Dawn Delikat, Executive Director, Chief Curator at Pen + Brush
Meet Dawn Delikat, Executive Director, Chief Curator at Pen + Brush, a publicly supported non-profit that showcases the literary and visual work of women, non-binary, and female-identified transgender artists and writers located at 29 East 22nd Street.
1. Tell us more about the Pen + Brush and its mission.
Pen + Brush (P+B) puts all of its resources into incubating, mentoring, and putting forth museum-quality exhibitions and high-quality, consumer-ready publications for our artists and writers. P+B is a 129-year-old not-for-profit that, since its founding in 1894, has dedicated itself to safeguarding the work of contemporary women, woman-identified, and non-binary artists and writers. We are an artist-first, community-first, people-first organization, we believe art (and literature) speaks truth to power and have always fought to empower the voices of suppressed and oppressed women, woman-identified and non-binary artists. We also know that art history is most truthful, most accurate, through the eyes of many over the eyes of few. So, our programming, like our writer’s circles and collaborations with artist and writer groups, embodies our belief that art should be judged by the quality and impact of its content, not by the gender or identity of its maker.
Our entire premise is built on the idea that great art, disruptive art, and important voices should never be snuffed out because of systemic biases on gender. We put forth work that society would be lesser for having not seen/heard. As such, we present a unique “strike before the iron gets hot” value opportunity for collectors. Seventy-five percent of every sale goes directly to the artist when you purchase a work of art from P+B. That is true patronage/matronage of the arts. Collectors who fall in love with a work they see at P+B, get to watch, in real time, as their purchase positively impacts the artist. Not to mention, we’ve helped launch some impressive artists in the past, so there is a good chance their work will escalate in value. So now, you’ve helped establish an equitable price point for an artist, helped a non-profit continue its work, and effected the artist’s upward trajectory in real time. All while making a likely ‘profitable’ investment.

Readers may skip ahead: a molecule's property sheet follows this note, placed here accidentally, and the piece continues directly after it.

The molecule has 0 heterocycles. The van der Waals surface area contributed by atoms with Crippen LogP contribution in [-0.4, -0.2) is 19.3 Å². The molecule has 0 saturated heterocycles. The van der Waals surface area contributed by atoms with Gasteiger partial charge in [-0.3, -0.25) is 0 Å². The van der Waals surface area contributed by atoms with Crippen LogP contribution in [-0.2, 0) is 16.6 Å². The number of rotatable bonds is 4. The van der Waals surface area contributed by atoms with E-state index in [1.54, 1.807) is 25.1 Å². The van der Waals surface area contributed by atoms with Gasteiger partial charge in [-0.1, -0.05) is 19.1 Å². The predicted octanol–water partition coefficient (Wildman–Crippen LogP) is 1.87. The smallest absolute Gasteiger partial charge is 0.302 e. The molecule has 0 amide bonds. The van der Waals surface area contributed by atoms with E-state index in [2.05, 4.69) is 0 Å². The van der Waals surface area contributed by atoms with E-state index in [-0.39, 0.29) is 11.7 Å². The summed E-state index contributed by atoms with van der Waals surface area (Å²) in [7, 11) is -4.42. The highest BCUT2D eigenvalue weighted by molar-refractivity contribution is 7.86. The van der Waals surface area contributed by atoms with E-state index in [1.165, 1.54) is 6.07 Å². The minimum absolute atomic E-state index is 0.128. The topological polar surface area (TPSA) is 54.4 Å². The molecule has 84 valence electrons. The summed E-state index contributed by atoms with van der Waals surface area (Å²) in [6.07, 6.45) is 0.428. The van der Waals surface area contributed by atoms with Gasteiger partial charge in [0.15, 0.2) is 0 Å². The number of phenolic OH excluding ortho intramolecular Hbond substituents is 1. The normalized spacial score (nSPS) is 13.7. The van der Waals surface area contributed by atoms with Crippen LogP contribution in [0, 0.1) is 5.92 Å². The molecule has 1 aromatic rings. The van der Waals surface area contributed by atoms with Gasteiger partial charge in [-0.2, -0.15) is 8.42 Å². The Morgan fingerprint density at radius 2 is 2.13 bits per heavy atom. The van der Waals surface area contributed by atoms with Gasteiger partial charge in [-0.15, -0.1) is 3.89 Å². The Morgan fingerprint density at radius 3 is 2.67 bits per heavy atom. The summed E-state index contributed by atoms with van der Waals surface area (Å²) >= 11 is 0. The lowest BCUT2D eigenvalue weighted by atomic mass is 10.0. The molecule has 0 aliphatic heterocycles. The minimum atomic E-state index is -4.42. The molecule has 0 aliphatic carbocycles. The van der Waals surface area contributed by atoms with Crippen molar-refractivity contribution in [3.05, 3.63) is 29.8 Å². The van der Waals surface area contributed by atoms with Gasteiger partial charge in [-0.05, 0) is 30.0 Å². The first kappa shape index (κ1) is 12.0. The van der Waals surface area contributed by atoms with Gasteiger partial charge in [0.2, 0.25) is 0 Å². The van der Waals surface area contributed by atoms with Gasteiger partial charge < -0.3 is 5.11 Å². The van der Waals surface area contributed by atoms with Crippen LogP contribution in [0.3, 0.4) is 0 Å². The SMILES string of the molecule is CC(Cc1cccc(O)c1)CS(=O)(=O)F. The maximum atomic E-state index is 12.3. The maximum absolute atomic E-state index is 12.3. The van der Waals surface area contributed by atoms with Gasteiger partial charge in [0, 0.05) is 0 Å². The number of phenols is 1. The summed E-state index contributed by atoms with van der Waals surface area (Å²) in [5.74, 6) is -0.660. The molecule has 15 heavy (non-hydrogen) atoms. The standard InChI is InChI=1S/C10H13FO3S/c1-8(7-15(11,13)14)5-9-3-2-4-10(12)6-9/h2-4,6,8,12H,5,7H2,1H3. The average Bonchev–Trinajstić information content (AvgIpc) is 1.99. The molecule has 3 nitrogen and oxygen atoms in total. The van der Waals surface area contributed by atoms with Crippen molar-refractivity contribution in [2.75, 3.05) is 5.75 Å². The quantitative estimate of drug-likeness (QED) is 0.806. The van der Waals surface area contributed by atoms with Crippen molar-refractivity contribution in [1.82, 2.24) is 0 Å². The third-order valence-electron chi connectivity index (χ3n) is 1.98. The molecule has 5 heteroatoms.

2. Describe your roles as Executive Director and Chief Curator. What aspect of the jobs excite you the most?
The most exciting part of both roles is how rooted they are to this mission driven work at P+B. I’ve dedicated my life’s work to amplifying the voices of women and non-binary artists and writers, and so getting to do that through every aspect of my work is undoubtedly the most fulfilling part of my job.
Leading P+B through the pandemic brought new financial and logistical challenges that has also allowed for real growth.
3. In honor of Women’s History Month and International Women’s Day on March 8th, what programs are planned for at Pen + Brush?
I always say that at P+B, everyday has been International Women’s Day for 129 years and counting. Our exhibitions, publications, and workshops are always about cultivating and making space for women’s voices. Of course, the elevated attention to women’s voices and accomplishments that March brings is still always welcomed and appreciated, but we are holding out for 365 days a year for this to be the norm.
This year on March 8th, we launched a new writers’ workshop series with our colleagues at the NY Writers Coalition titled – RESPITE, which is a generative creative writing workshop with the intention of helping you relax and release. Led by NY Writers Coalition Artistic Director, UGBA (Ungrateful Black Artist), this will be a bi-monthly series open to writers of all genders at all levels.